8. The cochlear implant as set forth in claim 1, wherein at least a part of each of the active and reference electrodes is coated with a biocompatible material.
9. The cochlear implant as set forth in claim 1, wherein the receiving part is protected by a biocompatible case and silicone is filled inside the case.
10. A cochlear implant comprising:
an internal receiving unit which comprises a receiving part for receiving an external signal, an active electrode and a reference electrode, wherein the active electrode is constructed with a single electrode wire having different thickness in at least two different regions; and
a sound processing unit which comprises a signal processor for transforming an external sound signal into an electrical signal and a transmitter for transmitting the signal in an electromagnetic wave to the internal receiving unit.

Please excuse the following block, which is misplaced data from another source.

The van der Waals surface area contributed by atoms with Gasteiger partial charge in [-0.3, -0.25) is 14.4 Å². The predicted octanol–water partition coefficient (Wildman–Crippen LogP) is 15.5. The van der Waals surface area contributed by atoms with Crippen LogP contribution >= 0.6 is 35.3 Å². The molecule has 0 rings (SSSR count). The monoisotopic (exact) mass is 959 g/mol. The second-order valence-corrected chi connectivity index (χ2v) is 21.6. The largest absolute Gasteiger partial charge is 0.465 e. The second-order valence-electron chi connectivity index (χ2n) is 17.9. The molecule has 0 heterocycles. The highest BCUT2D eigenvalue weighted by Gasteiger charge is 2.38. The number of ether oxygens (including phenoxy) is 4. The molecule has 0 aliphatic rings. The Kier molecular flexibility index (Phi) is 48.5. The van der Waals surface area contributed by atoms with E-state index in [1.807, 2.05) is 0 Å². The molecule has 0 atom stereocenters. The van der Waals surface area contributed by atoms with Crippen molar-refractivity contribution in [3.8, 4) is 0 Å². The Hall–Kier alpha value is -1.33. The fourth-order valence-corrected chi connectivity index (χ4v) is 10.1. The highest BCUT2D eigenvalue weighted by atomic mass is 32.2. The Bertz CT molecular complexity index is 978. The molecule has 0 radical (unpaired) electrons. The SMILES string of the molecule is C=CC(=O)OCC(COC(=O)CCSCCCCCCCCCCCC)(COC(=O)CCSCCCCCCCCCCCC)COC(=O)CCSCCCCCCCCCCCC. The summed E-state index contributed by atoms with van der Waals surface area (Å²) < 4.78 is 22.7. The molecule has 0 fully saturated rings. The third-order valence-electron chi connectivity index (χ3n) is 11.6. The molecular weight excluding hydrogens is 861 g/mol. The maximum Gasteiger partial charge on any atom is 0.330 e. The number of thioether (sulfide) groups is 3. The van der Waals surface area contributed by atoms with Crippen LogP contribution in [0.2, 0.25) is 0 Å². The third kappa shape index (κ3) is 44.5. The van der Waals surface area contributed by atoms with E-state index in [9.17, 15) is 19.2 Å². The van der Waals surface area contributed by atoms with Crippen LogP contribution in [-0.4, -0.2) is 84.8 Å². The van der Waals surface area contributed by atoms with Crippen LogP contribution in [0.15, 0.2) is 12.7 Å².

11. The cochlear implant as set forth in claim 10, wherein the active electrode has three regions with different thickness, a first region adjoining the receiving part, a second region having a thickness smaller than the first region and a third region having a thickness smaller than the second region.
12. The cochlear implant as set forth in claim 10, wherein end of the active electrode comes in contact with spiral ganglion of a cochlea.
13. The cochlear implant as set forth in claim 10, wherein the active electrode of the internal receiving unit is inserted into a space formed at between a mastoid bone and an ear canal skin.
14. The cochlear implant as set forth in claim 10, wherein the internal receiving unit and the sound processing unit are fixed to each other by non-contact magnetic attraction.
15. The cochlear implant as set forth in claim 10, which further comprises an external power supply electrically connected to the sound processing unit.